All new Java web-tier technologies, such as JSP, JSF, and portlets, are defined on top of the API that started it all: the Servlet API. A servlet is a Java class that processes a request from a client and produces a response. Most implementations of the JSF specification use a servlet as the entry-point for the page requests, and some JSF-based applications may also include a few servlets and other classes defined by the servlet specification, such as listeners and filters.
The Servlet API is general enough to allow servlets to deal with any
request/response-based protocol, but it’s almost
exclusively used with HTTP. The API consists of two packages: the
javax.servlet package contains classes and
interfaces that are protocol-independent, while the
javax.servlet.http package provides HTTP-specific
extensions and utility classes.
This is the base class for most servlets. It contains empty default
implementations of two methods that can be overridden by a subclass
for initialization and release of internal resources used by a
init() method is called once
before the servlet is asked to process its first request, and the
destroy() method is called just before the
servlet is taken out of service.
The base class also provides default implementations of the request
processing methods, one for each HTTP request type:
). Most subclasses override the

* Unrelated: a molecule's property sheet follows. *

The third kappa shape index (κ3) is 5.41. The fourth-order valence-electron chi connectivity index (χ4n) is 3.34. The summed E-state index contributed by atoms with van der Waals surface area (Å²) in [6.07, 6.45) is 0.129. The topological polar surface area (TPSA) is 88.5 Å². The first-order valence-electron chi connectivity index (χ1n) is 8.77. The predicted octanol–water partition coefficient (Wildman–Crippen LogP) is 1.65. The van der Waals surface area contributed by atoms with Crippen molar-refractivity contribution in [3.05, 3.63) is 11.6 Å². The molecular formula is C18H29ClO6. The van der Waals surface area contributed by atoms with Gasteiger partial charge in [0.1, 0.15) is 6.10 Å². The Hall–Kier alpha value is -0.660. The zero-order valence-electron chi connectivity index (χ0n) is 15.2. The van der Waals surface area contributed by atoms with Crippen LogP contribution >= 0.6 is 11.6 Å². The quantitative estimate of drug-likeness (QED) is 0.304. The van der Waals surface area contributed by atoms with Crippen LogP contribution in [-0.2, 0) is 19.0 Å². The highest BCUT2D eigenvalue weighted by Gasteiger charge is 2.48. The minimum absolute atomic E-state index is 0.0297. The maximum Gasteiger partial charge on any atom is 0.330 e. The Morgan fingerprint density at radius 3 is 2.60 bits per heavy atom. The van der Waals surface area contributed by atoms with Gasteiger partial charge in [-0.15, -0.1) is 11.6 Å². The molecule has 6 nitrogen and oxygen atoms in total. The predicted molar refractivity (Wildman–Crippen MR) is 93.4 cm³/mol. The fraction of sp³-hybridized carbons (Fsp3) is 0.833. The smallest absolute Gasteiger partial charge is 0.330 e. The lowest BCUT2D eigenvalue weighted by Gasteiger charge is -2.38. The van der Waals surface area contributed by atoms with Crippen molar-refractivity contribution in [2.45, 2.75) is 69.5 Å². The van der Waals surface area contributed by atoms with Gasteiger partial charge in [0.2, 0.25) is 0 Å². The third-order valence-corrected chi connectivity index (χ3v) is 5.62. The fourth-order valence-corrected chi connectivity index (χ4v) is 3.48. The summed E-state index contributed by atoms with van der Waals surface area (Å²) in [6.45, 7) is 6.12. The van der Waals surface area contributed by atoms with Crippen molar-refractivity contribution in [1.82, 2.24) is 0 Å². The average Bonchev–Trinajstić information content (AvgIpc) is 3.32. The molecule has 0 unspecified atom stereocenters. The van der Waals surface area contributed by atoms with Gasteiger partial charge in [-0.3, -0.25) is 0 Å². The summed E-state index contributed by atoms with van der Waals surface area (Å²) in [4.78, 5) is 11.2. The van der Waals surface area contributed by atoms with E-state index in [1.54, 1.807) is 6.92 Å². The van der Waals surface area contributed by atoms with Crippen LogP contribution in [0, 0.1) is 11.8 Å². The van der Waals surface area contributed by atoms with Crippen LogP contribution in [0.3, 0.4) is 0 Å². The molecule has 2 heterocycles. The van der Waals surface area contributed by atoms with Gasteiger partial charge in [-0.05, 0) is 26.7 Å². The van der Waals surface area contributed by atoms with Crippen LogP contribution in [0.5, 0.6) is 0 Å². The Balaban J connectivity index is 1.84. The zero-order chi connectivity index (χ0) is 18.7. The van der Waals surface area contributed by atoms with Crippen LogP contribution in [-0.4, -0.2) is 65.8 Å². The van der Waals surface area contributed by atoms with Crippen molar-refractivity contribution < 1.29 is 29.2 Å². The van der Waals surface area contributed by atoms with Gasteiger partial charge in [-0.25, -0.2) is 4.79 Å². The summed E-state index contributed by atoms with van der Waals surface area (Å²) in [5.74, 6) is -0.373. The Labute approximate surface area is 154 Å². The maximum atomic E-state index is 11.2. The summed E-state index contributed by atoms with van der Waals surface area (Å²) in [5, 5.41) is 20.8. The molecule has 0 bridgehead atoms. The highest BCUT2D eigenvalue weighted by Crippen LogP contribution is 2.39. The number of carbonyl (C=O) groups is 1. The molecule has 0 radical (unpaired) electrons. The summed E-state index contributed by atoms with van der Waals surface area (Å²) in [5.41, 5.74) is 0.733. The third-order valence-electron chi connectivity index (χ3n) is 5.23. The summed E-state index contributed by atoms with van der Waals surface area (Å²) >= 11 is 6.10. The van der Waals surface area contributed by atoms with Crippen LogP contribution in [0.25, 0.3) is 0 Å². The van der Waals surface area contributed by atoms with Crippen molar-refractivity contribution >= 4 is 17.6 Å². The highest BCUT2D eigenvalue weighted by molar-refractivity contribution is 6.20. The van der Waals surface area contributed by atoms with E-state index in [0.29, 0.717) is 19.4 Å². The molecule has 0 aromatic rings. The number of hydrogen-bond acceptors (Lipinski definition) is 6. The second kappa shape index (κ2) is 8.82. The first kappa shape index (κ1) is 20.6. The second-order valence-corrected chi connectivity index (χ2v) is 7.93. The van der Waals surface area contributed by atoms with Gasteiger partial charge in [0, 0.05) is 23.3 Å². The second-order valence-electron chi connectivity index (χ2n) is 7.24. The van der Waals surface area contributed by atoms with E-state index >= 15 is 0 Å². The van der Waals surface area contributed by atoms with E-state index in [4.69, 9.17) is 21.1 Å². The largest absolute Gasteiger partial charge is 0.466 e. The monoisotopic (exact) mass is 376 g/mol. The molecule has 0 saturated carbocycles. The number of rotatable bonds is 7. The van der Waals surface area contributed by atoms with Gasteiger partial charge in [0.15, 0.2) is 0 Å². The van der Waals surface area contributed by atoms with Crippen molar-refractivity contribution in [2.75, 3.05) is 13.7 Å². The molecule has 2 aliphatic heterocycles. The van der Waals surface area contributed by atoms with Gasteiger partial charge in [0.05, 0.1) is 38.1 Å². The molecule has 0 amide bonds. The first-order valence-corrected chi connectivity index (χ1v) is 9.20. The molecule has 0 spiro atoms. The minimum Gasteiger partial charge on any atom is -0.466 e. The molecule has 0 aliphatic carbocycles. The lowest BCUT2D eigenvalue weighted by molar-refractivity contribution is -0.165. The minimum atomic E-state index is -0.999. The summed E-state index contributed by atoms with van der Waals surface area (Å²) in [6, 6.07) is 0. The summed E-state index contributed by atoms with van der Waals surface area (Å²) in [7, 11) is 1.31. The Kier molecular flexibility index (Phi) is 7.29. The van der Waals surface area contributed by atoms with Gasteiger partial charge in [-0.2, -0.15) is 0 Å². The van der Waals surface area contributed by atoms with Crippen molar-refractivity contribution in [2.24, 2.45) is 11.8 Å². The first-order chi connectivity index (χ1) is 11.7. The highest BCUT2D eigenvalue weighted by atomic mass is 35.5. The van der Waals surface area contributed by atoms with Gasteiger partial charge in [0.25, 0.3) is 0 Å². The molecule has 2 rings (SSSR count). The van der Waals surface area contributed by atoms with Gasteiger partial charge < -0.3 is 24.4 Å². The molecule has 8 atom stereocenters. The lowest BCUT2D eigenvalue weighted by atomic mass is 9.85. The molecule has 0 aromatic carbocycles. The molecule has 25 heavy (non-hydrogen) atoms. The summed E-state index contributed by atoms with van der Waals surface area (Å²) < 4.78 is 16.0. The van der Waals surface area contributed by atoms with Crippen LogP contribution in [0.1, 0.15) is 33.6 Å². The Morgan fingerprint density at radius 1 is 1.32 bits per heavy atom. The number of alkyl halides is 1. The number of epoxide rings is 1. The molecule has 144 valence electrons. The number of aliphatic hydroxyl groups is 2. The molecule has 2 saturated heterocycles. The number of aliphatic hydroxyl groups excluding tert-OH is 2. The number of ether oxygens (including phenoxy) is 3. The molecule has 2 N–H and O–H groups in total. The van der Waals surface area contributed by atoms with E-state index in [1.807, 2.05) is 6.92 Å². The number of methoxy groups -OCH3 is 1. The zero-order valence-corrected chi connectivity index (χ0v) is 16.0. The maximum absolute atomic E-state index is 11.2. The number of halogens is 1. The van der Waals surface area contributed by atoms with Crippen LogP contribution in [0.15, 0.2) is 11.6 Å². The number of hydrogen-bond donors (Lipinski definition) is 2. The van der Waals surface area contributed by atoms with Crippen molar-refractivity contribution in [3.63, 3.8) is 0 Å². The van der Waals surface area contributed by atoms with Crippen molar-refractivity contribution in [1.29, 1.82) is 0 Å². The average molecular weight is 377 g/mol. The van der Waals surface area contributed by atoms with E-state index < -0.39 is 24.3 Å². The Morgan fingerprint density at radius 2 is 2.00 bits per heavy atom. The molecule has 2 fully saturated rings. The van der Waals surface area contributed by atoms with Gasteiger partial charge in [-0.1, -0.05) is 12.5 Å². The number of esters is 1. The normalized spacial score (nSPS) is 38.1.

doPost() methods (or at least one of them) to
handle the corresponding HTTP request types, but rely on the default
implementations for the other request types.
This interface represents the HTTP request, with methods for reading request parameters, headers, and the request URL. Other methods let you add, read, and remove application data—called request attributes—associated with the request. This mechanism comes in handy when the servlet delegates some of the processing (e.g., the rendering of the response) to another application class, as I describe later.
The web container loads the servlet class—either when the
container is started or when the first request for the servlet is
received—and calls its methods, converting raw HTTP request
HttpServletRequest objects and
HttpServletResponse objects into raw HTTP response
messages. It’s important to realize that the
container creates only one instance of each
servlet. This means that the servlet must be
thread safe—able to handle
multiple requests at the same time, each executing as a separate
thread through the servlet code.